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MANY TECHNOLOGY FIRMS MULL LEAVING NEW YORK

Nearly one out of three technology companies that responded to a survey of upstate New York firms is thinking about moving to another state, according to the accounting firm Price Waterhouse L.L.P.

The firm drew the results from a survey of 216 computer equipment, software and services firms and communications and life sciences companies.

The survey aimed to determine how the region can improve the business climate for technology companies, an engine of growth in booming parts of the country. Fifty-six percent of the respondents expect their employee roster to grow within the next year, and only 2 percent expect their employment to shrink.

"The message to policy makers is clear -- keep the pedal to the metal on improving the tax and business climate," said Mark Rajkowski, managing partner of Price Waterhouse's upstate technology industry group.

The survey found that 45 percent of respondents have seriously considered moving out of state at some point, and 30 percent are actually mulling the idea.

The reasons that technology companies gave for their dissatisfaction have been aired by other industries. Their top five gripes were: state taxes, local taxes, utility costs, cost of living and lack of government incentives.

"The lack of government incentives somewhat surprises me," said Robert Martin, president of the Western New York Technology Development Organization. Matching grants from the Empire State Development Corp. and loan programs from county industrial development agencies are among an array of public programs available for high-technology employers, he said.

"There's a lot of money out here," Martin said. "Maybe that (the response) shows there's a communication problem."

It's not surprising that so many tech companies are mulling an out-of-state move, Martin said. In an era when regions vigorously compete for corporations, it's a rare company that isn't at least entertaining offers.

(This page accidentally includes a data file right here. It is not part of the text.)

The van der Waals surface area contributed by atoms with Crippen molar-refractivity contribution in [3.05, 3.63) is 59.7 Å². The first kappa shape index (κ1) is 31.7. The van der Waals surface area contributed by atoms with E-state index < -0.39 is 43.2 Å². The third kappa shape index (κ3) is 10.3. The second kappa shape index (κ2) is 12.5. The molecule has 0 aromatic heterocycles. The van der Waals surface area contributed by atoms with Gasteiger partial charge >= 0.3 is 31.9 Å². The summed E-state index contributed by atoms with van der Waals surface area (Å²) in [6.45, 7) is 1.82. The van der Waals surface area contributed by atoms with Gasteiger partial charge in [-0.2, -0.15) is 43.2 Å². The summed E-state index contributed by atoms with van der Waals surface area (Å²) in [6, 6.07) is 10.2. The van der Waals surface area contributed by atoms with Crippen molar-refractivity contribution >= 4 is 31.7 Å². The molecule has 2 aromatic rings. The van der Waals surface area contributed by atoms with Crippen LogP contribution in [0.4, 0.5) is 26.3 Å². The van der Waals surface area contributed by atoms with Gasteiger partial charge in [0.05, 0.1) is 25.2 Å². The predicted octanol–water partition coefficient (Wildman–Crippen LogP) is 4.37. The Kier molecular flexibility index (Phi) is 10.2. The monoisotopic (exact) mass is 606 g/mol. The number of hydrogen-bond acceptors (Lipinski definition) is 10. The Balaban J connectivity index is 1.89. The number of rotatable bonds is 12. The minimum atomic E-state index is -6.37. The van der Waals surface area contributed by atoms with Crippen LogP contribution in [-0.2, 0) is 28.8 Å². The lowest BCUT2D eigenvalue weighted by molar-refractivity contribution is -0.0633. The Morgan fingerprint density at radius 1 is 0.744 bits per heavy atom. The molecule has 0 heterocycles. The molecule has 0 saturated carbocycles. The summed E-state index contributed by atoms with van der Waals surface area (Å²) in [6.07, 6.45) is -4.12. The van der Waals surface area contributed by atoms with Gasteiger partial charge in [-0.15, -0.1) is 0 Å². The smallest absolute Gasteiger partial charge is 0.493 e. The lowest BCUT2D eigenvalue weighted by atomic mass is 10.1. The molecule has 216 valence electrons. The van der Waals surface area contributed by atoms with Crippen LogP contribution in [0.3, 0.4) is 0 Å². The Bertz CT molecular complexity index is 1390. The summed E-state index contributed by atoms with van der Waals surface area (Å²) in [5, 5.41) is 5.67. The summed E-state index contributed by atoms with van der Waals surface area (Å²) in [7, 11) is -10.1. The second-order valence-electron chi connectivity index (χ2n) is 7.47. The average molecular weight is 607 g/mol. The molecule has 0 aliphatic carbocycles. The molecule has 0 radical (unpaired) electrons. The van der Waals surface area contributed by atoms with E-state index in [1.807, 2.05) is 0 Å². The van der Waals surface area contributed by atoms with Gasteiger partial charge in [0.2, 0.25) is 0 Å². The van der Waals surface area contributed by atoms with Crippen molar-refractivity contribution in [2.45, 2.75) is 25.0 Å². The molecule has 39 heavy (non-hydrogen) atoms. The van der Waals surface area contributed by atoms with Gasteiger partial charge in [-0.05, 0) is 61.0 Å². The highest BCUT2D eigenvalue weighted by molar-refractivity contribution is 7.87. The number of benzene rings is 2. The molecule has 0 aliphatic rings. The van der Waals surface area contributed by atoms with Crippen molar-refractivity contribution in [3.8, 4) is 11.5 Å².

"Companies in the incubator are constantly getting letters -- even checks -- saying 'if you come here, there's $100,000 for your company,' " Martin said. The technology development organization operates an industrial incubator in Amherst.

Martin also questioned whether the relatively small sample of firms reflected the feelings of the technology industry as a whole. The 219 respondents were among more than 2,900 companies that received survey questions from Price Waterhouse.

"They (the respondents) may have been more vocal," Martin said. "If there's a burr under your saddle, you're more likely to say something."

Western New York firms, about 50 of which participated in the survey, cited "transportation/airports" among their top five concerns.

On the bright side, 62 percent in Western New York said they were satisfied with the business climate. Among the region's advantages they frequently cited were proximity to family, lifestyle, adequate housing, available office space and moderate cost of living.

One disadvantage that firms didn't cite was a lack of skilled workers, a problem in other parts of the country, Rajkowski said. However, most respondents were small, five-person companies, which may not have done enough hiring to encounter a labor shortage, he said.

In addition to labor, tech firms will need capital to keep growing, the survey indicates. Twenty-eight percent of Western New York respondents expect to raise capital within the next year.

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